When I was 17 I moved to Paris. Without wealthy parents to support me, working as an Au Pair was the only available ticket to freedom and adventure abroad. With a shoe-box chambre de bonnes to call my own and 100E per week, I was living the life I romanticized as an angsty teen. I even sang on stage in the famous Caveau de la Huchette–a WWII era jazz club in the basement of a Latin Quarter building dating back to the 16th century. 

Au Pair Angie in Paris vs the Emily in Paris Au Pair singing in Parisian Jazz Clubs

After a night on the town I overslept my alarm and didn’t make it to school pickup on time and was summarily fired. Today as a mom of a baby, and a toddler, and a step-mom of a teen I can completely understand where they were coming from. Still, when my mom, who had moved in with us to care for my baby, took a spill and injured her spine, bringing an Au Pair into our family was the clear choice for me. 

Working from home in my tech job, I wanted to be able to nurse my baby on demand and skip pumping completely. Spoiled from quarantine I didn’t want to commute farther than my living room to drop my baby off in care, and better than a camera with daycare pics is constant access to the sweet water cooler coos of my growing girl.

Here’s my advice for host families on how to have an amazing Au Pair experience, from someone who’s been on both sides of the coin. Yes, these are focused on helping the Au Pair have a good experience because of the inherent power imbalance. The effort you put into helping your Au Pair have a good experience will be passed forward to your kiddos.

Be Honest

Angie in Paris: While any experience in France would have been la vie en rose for me, I thought I would be a bigger part of my host family’s life. In reality I was only there for “business hours” and never invited to be a part of their social activities after the first week or two which was lonely!

A black and white image of the author in Paris with the Eiffel tower glowing behind her during her time as an au pair
Paris at 17 was stunning…and a little lonely

Most host families say they’re looking for an inseparable and integrated part of their family, yet many Au Pairs arrive and find they are expected to keep smiles on all children and all toys tidy like Mary Poppins. If you are primarily looking for affordable 1:1 childcare, have a job with irregular hours and need flexible support, or are just overwhelmed and stressed at certain times of the day, be honest in your profile and say that! Whatever it is you are needing support with, the right Au Pair is out there for you–but if you’re not upfront about your needs and challenges, you’re starting off on the wrong foot and matching with the wrong person.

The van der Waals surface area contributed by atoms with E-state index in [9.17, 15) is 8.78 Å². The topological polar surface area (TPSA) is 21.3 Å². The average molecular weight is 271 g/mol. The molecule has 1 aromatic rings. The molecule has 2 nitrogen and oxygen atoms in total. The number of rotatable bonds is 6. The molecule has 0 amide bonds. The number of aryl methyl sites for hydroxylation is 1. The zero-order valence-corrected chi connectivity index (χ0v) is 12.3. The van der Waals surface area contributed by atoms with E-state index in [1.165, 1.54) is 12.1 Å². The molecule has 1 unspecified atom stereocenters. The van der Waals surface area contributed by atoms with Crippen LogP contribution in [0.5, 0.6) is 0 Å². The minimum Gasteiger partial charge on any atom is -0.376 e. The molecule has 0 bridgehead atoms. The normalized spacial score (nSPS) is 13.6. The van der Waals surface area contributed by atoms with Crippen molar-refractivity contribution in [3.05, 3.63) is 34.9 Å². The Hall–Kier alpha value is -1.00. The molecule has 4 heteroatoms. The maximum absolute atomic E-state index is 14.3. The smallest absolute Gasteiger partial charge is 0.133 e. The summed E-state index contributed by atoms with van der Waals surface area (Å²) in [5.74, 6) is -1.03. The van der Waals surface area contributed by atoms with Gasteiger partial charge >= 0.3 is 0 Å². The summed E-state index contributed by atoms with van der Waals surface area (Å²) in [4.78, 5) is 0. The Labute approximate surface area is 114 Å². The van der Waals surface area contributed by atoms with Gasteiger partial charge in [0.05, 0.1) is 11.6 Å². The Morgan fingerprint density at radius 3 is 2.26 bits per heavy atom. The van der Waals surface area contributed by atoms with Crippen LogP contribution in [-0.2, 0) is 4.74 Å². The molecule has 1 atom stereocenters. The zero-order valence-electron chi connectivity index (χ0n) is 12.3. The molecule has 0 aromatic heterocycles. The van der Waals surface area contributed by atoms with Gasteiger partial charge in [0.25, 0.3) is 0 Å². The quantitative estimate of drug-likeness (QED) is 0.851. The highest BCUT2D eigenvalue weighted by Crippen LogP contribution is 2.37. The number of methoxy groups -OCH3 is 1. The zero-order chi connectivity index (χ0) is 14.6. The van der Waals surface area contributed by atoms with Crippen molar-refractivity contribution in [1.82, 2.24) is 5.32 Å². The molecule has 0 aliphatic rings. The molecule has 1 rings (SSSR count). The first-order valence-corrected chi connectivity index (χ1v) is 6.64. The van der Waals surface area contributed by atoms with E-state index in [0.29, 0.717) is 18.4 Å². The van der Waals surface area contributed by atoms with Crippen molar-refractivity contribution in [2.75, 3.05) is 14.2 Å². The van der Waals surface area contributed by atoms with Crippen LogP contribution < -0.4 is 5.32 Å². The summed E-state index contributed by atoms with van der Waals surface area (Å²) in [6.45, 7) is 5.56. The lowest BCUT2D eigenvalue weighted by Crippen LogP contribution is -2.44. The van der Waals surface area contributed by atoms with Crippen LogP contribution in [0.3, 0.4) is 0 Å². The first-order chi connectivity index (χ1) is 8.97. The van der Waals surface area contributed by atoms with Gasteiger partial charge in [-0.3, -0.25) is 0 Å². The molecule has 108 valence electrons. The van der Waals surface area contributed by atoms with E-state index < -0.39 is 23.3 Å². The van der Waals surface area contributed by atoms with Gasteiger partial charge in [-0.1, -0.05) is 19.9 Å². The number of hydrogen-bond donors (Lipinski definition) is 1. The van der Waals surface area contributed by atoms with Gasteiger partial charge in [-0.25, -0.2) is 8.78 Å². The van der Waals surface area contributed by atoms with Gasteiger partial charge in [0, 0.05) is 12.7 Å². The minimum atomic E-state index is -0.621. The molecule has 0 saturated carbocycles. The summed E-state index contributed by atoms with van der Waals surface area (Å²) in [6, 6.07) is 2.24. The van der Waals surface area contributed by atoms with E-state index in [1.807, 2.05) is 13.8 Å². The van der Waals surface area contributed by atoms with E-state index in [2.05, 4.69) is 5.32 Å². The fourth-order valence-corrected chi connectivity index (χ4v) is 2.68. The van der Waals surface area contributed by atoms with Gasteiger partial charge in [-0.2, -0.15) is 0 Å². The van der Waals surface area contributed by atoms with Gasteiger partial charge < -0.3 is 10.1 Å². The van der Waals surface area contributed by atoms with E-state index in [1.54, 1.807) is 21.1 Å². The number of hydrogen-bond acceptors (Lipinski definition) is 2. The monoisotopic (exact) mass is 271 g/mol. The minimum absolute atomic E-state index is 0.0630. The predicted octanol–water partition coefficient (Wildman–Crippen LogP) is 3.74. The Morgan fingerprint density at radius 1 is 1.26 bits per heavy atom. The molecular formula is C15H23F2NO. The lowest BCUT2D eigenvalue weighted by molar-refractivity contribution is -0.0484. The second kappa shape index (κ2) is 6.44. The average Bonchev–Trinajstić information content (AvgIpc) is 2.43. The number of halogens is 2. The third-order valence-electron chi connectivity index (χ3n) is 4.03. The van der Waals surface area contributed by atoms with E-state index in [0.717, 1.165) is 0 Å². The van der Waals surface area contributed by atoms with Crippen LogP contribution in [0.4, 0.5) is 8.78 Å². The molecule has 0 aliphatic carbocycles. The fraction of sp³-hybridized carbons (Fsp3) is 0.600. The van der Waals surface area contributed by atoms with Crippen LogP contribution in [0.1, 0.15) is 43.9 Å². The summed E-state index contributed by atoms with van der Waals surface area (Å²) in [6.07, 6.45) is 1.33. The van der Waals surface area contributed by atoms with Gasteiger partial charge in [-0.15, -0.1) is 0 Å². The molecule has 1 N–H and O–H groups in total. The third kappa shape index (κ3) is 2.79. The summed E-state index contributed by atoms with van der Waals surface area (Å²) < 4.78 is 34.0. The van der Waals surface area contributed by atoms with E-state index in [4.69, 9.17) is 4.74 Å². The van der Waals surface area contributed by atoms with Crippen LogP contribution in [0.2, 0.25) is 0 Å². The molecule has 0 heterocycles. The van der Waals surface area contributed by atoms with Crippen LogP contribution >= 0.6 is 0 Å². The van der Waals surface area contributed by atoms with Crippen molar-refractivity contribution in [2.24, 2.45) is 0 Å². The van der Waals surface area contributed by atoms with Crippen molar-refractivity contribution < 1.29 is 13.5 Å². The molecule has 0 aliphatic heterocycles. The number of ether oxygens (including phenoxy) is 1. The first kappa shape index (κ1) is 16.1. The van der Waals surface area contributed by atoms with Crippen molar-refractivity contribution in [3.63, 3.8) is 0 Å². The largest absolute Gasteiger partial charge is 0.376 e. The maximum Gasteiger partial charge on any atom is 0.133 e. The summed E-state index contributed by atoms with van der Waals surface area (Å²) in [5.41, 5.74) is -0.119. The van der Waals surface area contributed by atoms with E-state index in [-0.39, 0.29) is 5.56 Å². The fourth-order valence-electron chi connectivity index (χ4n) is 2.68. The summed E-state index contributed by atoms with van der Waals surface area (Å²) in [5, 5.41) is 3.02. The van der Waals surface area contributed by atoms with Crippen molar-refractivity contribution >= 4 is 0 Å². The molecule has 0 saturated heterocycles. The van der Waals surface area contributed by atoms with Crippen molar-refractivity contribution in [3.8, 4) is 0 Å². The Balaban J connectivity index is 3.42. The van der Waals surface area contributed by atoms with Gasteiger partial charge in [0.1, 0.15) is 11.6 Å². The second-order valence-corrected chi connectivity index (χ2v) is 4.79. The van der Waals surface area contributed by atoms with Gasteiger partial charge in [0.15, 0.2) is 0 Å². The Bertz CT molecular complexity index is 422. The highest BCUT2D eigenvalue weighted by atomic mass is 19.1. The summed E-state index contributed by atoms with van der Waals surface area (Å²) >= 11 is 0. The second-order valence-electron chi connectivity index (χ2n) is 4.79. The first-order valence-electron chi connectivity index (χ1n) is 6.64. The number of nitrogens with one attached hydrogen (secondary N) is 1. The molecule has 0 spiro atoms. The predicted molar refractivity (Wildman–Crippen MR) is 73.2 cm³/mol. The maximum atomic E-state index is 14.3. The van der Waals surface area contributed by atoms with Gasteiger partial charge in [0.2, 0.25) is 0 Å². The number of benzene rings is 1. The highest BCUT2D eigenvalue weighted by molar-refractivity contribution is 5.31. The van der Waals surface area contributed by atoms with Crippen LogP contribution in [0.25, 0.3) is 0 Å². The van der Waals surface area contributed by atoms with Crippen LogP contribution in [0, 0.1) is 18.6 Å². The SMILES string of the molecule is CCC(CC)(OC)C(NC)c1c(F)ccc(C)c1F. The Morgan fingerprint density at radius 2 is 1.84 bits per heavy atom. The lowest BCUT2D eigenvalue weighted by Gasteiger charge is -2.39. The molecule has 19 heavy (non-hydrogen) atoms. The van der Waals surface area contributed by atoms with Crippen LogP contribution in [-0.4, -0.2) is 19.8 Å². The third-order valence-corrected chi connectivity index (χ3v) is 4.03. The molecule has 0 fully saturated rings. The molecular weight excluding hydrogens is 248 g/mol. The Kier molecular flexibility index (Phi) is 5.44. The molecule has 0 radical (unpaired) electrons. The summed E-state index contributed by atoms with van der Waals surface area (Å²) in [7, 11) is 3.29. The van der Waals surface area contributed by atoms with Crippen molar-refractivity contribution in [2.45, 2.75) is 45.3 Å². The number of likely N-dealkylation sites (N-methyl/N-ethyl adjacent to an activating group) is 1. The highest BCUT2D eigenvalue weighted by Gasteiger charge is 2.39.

Make a connection

Angie in Paris: I deeply admired my host mom Parisienne who worked at an international NGO, was finishing her master’s degree, and spoke four languages. If we had connected she might have known I was interested in future work and internships and potentially connected me to resources in her network. 

The inverted pyramid of the Louvre lobby appears to hover over the author's head while her hands pose to appear to hold it up. Taken during her time as an au pair in Paris.
Loved every minute of my time in Paris.

Take the time to get to know your Au Pair and establish your relationship and how you will communicate. Yes, with you as host parents, and also with the children separately. It is so important to know what they hope to get out of their time here to give them meaningful experiences and exposures. Some Au Pairs want to travel and see as much of the world as possible (recommend day trips around Austin, or to New Orleans on a long weekend), some are focused on their studies or improving their English (find them a language exchange buddy from ACC or St. Eds!). If you can help your Au Pair get the most out of their time away from your family, they will be all the more satisfied during the time they spend with your kiddos.

Schedule with your Au Pair in mind

Angie in Paris: My only responsibility was to pick up the older kiddo after school and play with her in English until dinner time. While this gave me a lot of free time it was also isolating and didn’t give me the chance to incorporate myself into the family culture and routines.

Au Pair Angie sips an espresso and eats a strawberry tarte at one of Paris' sidewalk cafes.
I was determined to get a “taste” of Parisian life